English Ph.D. Dissertations


Through Their Lenses: Examining Community-Sponsored Digital Literacy Practices in Appalachia

Date of Award


Document Type


Degree Name

Doctor of Philosophy (Ph.D.)


English/Rhetoric and Writing

First Advisor

Kristine Blair (Committee Chair)

Second Advisor

Lee Nickoson (Committee Member)

Third Advisor

Sue Carter-Wood (Committee Member)

Fourth Advisor

Bonnie Berger (Committee Member)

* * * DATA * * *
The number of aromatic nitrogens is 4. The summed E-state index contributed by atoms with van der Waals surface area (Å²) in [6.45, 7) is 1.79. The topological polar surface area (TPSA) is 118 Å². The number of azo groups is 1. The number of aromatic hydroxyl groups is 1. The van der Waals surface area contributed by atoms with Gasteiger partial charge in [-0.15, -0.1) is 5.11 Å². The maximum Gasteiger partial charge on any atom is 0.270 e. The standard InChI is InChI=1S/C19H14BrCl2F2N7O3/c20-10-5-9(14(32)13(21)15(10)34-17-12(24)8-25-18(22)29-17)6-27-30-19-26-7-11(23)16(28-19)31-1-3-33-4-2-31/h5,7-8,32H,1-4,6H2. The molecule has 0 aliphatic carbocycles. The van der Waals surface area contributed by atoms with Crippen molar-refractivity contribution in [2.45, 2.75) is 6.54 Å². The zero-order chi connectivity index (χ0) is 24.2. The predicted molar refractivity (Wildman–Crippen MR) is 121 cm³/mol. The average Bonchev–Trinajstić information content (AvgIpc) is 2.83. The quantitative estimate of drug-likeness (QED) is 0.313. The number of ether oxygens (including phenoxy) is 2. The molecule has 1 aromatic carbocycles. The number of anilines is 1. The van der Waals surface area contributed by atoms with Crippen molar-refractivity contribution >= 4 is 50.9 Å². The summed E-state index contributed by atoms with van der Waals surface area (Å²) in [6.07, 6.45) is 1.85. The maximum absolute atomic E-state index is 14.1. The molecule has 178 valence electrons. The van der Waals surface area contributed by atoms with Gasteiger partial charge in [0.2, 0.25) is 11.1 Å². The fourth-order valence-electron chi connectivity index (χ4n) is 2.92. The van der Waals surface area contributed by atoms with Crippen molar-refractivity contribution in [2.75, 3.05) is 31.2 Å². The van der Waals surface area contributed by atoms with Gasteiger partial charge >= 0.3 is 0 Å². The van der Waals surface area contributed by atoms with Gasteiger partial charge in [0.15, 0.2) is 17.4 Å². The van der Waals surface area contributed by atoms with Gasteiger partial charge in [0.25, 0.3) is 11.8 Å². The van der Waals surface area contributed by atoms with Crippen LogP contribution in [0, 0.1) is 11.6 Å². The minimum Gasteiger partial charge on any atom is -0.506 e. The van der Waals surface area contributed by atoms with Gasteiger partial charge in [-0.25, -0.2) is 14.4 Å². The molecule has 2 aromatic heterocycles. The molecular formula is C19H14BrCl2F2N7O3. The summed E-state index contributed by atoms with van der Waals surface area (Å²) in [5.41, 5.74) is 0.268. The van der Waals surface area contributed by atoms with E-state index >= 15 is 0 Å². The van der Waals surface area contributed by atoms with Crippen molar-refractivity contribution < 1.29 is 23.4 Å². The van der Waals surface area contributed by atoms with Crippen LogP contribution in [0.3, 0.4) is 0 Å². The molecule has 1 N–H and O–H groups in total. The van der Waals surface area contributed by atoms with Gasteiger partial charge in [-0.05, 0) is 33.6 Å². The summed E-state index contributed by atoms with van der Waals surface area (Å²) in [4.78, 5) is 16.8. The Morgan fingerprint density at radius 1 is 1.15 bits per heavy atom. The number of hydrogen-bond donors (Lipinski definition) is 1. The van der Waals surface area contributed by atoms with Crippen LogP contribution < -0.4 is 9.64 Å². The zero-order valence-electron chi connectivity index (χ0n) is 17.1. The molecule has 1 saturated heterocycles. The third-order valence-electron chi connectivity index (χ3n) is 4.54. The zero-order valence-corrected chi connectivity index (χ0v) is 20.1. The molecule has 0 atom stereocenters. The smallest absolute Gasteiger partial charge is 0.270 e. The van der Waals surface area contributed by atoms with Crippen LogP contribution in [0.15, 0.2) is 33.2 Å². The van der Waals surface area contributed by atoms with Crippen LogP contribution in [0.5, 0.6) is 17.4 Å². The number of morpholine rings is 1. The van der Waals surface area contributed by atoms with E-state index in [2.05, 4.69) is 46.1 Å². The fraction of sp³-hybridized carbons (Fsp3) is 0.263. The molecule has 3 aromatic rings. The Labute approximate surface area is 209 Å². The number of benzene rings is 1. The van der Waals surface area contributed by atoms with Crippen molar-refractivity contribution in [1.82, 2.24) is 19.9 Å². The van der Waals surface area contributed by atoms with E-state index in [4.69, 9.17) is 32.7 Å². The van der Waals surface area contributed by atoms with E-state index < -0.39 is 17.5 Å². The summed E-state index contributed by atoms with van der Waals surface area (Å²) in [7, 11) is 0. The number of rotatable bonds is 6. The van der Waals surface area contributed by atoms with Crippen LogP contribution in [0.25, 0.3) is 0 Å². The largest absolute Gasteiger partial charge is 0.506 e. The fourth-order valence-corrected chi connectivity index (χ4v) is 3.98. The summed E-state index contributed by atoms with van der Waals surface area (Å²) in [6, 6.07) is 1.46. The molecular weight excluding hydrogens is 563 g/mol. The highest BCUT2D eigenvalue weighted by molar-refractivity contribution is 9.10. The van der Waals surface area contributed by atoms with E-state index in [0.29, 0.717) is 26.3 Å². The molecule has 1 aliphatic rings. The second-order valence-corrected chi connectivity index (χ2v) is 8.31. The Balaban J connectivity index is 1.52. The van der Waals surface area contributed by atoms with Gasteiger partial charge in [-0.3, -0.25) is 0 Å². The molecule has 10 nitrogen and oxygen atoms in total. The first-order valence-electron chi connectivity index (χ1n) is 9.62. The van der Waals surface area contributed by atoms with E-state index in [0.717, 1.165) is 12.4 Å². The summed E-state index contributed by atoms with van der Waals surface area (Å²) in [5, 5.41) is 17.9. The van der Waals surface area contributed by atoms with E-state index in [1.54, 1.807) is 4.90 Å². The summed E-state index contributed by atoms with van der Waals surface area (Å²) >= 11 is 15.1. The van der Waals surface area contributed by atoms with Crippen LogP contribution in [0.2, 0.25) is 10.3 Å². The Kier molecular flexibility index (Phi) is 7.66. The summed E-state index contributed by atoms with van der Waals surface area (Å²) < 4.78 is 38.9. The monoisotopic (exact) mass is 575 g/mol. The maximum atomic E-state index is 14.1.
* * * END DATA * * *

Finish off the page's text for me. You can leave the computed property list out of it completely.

In our current age of media ubiquity and evolving technologies it’s no secret that people all over the world are taking up new skill-sets and utilizing digital tools to tell stories and express themselves. Scholars in rhetoric and composition (Selfe, et al. 2012; Halbritter, 2013; Sheridan, Ridolfo & Michel, 2012) have been studying the ways digital media has allowed for rhetorical openings through the use of new media, and continue to debate how such composing affects writers both inside and outside of academic spheres. This dissertation research looks at a specific digital storytelling project, titled Hollow, to understand how residents in a small, Appalachian community are using digital tools and spaces to speak back to stereotypes and effect change in their community. These findings provide researchers and pedagogues in rhetoric and composition with a more thorough, contextualized portrait of how people are taking up and manipulating digital tools and spaces to understand their identity as citizens of a particular community and to better comprehend how they are using their new-found literacy practices to enact tangible changes in their community. Insights gained from such research can better inform us about the potential of digital tools and spaces, and how we might foster similar applications elsewhere in hopes to engage and understand the literate practices of those inside and outside of our classrooms.